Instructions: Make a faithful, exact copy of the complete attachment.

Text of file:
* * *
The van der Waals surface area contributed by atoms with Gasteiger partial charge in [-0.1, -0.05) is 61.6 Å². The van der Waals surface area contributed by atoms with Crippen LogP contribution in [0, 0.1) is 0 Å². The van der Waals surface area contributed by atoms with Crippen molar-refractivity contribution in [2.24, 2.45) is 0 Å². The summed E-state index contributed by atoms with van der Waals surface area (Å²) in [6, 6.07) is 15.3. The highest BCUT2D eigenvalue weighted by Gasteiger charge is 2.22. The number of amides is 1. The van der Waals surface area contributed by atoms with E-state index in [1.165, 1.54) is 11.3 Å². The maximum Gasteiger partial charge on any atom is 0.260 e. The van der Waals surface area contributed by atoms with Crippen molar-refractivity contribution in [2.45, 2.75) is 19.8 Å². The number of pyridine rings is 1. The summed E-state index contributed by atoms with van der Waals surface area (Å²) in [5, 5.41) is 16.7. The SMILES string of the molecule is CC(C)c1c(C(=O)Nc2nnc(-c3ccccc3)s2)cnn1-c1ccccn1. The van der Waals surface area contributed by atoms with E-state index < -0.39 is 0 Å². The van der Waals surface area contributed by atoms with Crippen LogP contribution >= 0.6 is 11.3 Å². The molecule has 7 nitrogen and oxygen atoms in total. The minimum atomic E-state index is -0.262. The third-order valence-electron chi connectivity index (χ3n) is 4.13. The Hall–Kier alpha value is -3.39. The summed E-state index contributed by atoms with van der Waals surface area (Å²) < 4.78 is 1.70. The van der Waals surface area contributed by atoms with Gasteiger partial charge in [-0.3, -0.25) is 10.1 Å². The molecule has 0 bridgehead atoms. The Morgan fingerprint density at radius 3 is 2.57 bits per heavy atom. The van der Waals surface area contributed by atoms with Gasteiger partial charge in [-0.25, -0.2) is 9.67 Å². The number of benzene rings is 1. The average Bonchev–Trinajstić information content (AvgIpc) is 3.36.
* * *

The van der Waals surface area contributed by atoms with Gasteiger partial charge in [-0.1, -0.05) is 61.6 Å². The van der Waals surface area contributed by atoms with Crippen LogP contribution in [0, 0.1) is 0 Å². The van der Waals surface area contributed by atoms with Crippen molar-refractivity contribution in [2.24, 2.45) is 0 Å². The summed E-state index contributed by atoms with van der Waals surface area (Å²) in [6, 6.07) is 15.3. The highest BCUT2D eigenvalue weighted by Gasteiger charge is 2.22. The number of amides is 1. The van der Waals surface area contributed by atoms with E-state index in [1.165, 1.54) is 11.3 Å². The maximum Gasteiger partial charge on any atom is 0.260 e. The van der Waals surface area contributed by atoms with Crippen molar-refractivity contribution in [2.45, 2.75) is 19.8 Å². The number of pyridine rings is 1. The summed E-state index contributed by atoms with van der Waals surface area (Å²) in [5, 5.41) is 16.7. The SMILES string of the molecule is CC(C)c1c(C(=O)Nc2nnc(-c3ccccc3)s2)cnn1-c1ccccn1. The van der Waals surface area contributed by atoms with E-state index < -0.39 is 0 Å². The van der Waals surface area contributed by atoms with Crippen LogP contribution >= 0.6 is 11.3 Å². The molecule has 7 nitrogen and oxygen atoms in total. The minimum atomic E-state index is -0.262. The third-order valence-electron chi connectivity index (χ3n) is 4.13. The Hall–Kier alpha value is -3.39. The summed E-state index contributed by atoms with van der Waals surface area (Å²) < 4.78 is 1.70. The van der Waals surface area contributed by atoms with Gasteiger partial charge in [-0.3, -0.25) is 10.1 Å². The molecule has 0 bridgehead atoms. The Morgan fingerprint density at radius 3 is 2.57 bits per heavy atom. The van der Waals surface area contributed by atoms with Gasteiger partial charge in [-0.25, -0.2) is 9.67 Å². The number of benzene rings is 1. The average Bonchev–Trinajstić information content (AvgIpc) is 3.36.